I've been following Big Orange football for 40 years and I've been covering the Vols for much of that time. I haven't seen all of the players I'm rating but I've seen enough to offer a reasonably legitimate opinion. Will anyone agree with my rankings? I seriously doubt it. But that's fine. The great thing about lists is that they stir debate. Hopefully, the lists I'll be posting in the days ahead will stir plenty of debate among UT fans everywhere.
I'm limiting the scope of this exercise to the years 1964 –2004 because (1) the Vols played single-platoon football prior to 1964 and (2) last year's players were excluded since their performances are too fresh in my mind.
That said, we'll start with my ratings at quarterback. Picks 6 through 10 are listed below. Picks 1 through 5 will be posted a little later. That'll give you time to do some speculating.
10. JEFF FRANCIS: He wasn't mobile and he certainly wasn't flashy but Francis probably maximized his strengths as well as any UT quarterback ever. A three-year starter, he ranks fourth on the Vols' all-time passing list with 5,867 yards. His 62.0 completion percentage is second all-time to Peyton Manning and he never completed less than 60 percent in a single season. Bright and poised, Francis had the misfortune to close out his career with a 1988 team that lost its first six games and wound up 5-6. He is now the sideline reporter on Vol football broadcasts.
9. ANDY KELLY: When your successors are Heath Shuler and Peyton Manning, it's easy to be forgotten. But Kelly was a fine QB in his own right. He started for three years and still ranks third on UT's all-time passing list with 6,397 yards. He threw for 2,759 yards in 1991, setting a single-season record that stood until Manning broke it four years later. Kelly would've thrown for more yards if he hadn't spent so much time handing the ball to Reggie Cobb and Chuck Webb. Kelly has gone on to an incredibly productive career in Arena Football.
8. DEWEY WARREN: How good was "The Swamp Rat"? Entering the 1966 season UT's school record for single-season passing yards was 588. Warren nearly TRIPLED that, throwing for 1,716 yards in '66. He also threw for 18 touchdowns that fall, more than doubling the previous single-season record of 8. Freshmen were ineligible in those days and his senior season was sidetracked by injuries, yet Warren still ranks 10th on UT's all-time passing list with 3,357 yards. He basically ushered Tennessee into the passing age.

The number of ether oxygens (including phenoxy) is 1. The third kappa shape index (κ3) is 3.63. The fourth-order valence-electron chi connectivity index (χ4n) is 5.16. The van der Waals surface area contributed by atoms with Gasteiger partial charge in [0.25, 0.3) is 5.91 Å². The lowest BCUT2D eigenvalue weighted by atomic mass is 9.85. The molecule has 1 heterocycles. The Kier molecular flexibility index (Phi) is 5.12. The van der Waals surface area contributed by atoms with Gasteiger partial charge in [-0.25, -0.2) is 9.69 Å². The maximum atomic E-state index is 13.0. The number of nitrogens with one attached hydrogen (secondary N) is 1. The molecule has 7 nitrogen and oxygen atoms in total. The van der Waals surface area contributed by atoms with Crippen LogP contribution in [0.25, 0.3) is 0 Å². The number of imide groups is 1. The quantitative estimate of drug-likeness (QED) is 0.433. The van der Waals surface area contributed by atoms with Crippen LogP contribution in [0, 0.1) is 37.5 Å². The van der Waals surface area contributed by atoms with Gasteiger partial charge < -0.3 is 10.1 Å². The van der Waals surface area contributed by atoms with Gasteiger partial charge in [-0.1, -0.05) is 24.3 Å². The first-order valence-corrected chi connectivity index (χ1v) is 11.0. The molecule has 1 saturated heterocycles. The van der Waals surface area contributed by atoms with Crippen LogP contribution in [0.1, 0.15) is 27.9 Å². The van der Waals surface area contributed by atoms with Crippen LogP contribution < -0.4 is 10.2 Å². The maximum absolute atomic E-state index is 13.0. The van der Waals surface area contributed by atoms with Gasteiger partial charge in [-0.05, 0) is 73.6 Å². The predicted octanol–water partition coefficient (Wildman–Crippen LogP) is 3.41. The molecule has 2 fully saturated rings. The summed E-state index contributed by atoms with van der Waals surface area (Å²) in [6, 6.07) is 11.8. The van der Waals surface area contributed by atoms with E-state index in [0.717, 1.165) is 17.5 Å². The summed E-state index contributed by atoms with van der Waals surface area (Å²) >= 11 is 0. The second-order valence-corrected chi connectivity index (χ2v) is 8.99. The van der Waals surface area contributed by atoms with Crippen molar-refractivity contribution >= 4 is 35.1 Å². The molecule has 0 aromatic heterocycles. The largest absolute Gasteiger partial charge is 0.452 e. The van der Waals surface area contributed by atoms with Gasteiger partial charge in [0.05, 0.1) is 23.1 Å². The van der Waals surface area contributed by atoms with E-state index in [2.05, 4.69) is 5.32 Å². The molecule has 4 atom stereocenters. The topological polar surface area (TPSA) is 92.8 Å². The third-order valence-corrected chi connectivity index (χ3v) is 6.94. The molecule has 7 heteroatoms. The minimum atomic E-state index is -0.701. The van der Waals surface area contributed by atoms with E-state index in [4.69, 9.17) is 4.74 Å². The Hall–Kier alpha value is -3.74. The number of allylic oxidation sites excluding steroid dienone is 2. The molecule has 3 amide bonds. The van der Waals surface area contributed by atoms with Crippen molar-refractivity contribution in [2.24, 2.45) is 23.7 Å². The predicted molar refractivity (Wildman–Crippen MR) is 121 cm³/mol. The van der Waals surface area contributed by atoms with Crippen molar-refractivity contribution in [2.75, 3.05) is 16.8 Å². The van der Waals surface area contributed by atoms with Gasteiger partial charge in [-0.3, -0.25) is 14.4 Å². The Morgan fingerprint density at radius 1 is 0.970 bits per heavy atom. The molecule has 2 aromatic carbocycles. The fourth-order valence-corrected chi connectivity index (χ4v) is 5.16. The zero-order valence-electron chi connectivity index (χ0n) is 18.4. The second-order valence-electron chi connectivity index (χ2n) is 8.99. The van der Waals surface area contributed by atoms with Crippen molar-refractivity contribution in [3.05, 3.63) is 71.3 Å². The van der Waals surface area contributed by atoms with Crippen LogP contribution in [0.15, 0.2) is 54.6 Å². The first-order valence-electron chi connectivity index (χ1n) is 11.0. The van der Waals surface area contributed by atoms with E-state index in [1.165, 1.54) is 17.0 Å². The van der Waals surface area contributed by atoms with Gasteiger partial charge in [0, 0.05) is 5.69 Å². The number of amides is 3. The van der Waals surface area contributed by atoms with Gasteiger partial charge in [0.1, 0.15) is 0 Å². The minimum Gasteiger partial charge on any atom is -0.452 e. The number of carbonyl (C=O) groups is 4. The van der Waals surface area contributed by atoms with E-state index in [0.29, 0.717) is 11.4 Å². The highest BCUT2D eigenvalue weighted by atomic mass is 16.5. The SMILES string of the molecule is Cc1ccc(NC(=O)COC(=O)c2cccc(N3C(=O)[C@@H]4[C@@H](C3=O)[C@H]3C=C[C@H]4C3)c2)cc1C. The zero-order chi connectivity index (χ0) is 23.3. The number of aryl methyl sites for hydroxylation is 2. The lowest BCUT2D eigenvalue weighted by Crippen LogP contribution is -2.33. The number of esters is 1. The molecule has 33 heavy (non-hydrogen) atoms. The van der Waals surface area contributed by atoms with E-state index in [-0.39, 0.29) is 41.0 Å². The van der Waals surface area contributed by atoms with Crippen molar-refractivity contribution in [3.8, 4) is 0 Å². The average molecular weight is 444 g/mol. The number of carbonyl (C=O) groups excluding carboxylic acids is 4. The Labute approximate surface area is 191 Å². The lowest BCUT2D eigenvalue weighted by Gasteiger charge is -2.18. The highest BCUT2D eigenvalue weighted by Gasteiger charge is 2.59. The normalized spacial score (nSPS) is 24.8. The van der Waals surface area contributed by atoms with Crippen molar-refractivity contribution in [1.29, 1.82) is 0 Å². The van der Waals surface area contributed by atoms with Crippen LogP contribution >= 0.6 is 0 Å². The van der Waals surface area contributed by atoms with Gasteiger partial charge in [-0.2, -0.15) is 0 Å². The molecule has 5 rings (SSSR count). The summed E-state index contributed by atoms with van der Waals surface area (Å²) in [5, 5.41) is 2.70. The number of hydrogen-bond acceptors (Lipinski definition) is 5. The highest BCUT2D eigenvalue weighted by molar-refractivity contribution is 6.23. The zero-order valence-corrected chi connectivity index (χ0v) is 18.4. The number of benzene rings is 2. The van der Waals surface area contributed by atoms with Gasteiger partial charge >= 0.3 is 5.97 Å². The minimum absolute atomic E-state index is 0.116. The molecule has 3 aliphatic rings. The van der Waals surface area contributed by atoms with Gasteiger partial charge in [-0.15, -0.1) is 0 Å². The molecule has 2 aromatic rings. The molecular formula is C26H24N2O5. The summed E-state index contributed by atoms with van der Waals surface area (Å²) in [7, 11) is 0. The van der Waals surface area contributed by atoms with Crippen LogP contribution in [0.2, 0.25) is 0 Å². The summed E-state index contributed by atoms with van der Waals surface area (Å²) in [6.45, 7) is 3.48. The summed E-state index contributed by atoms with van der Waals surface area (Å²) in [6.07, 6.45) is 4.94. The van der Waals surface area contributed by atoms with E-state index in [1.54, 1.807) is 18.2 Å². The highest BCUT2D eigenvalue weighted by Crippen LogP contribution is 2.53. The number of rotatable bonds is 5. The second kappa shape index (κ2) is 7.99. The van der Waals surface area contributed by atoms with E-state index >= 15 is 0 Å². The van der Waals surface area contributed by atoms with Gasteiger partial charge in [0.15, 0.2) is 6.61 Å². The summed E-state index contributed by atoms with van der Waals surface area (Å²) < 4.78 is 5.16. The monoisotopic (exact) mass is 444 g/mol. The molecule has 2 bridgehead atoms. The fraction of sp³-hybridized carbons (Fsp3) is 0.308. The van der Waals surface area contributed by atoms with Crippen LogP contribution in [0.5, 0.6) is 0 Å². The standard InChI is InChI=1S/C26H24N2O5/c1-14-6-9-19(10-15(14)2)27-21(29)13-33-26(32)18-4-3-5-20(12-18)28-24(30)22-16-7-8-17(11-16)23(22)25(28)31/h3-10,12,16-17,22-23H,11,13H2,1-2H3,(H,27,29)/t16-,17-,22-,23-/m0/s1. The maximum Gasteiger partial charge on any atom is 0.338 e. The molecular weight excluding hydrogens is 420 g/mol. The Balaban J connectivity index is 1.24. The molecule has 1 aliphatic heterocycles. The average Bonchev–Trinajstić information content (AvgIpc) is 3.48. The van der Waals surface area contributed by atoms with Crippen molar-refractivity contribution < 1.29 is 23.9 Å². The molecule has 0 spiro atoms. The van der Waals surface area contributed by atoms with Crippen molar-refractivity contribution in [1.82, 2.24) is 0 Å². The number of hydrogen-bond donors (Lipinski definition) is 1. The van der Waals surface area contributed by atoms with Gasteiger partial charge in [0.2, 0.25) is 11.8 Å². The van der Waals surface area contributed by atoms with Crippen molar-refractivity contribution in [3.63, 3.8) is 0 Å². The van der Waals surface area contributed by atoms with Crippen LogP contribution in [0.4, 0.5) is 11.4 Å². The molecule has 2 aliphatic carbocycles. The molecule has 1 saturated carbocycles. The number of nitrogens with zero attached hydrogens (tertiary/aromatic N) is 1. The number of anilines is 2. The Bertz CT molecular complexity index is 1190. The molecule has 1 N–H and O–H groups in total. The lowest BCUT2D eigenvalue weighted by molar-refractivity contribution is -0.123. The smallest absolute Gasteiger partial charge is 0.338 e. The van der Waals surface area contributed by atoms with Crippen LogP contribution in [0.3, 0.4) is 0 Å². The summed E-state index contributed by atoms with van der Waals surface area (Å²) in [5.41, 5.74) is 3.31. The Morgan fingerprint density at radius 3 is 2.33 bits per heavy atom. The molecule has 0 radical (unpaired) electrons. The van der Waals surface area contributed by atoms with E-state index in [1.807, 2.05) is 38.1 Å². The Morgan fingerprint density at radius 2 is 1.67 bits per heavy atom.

7. CASEY CLAUSEN: The epitome of "California Cool," Clausen's laid-back approach bothered some fans. He was an intense competitor, however, who played hurt. Ironically, this had a negative impact on his statistics and his popularity. The bottom line is that Clausen was remarkably productive. A four-year starter, he ranks second only to Manning in career yards (9,707), career TDs (65), career attempts (1,270) and career completions (775). He was virtually unbeatable on the road, too, winning 14 of his 15 starts on foreign soil.
6. BOBBY SCOTT: The numbers don't begin to tell the story on this guy. Scott completed just 47.4 percent of his passes in two seasons as the starting QB but he threw for 3,371 yards and 32 touchdowns. He guided the 1969 and '70 Vols to 20 wins in 23 games, an SEC co-championship, a Sugar Bowl victory and a No. 4 national ranking. He then embellished his legacy by spending 12 years as a backup with the NFL's New Orleans Saints.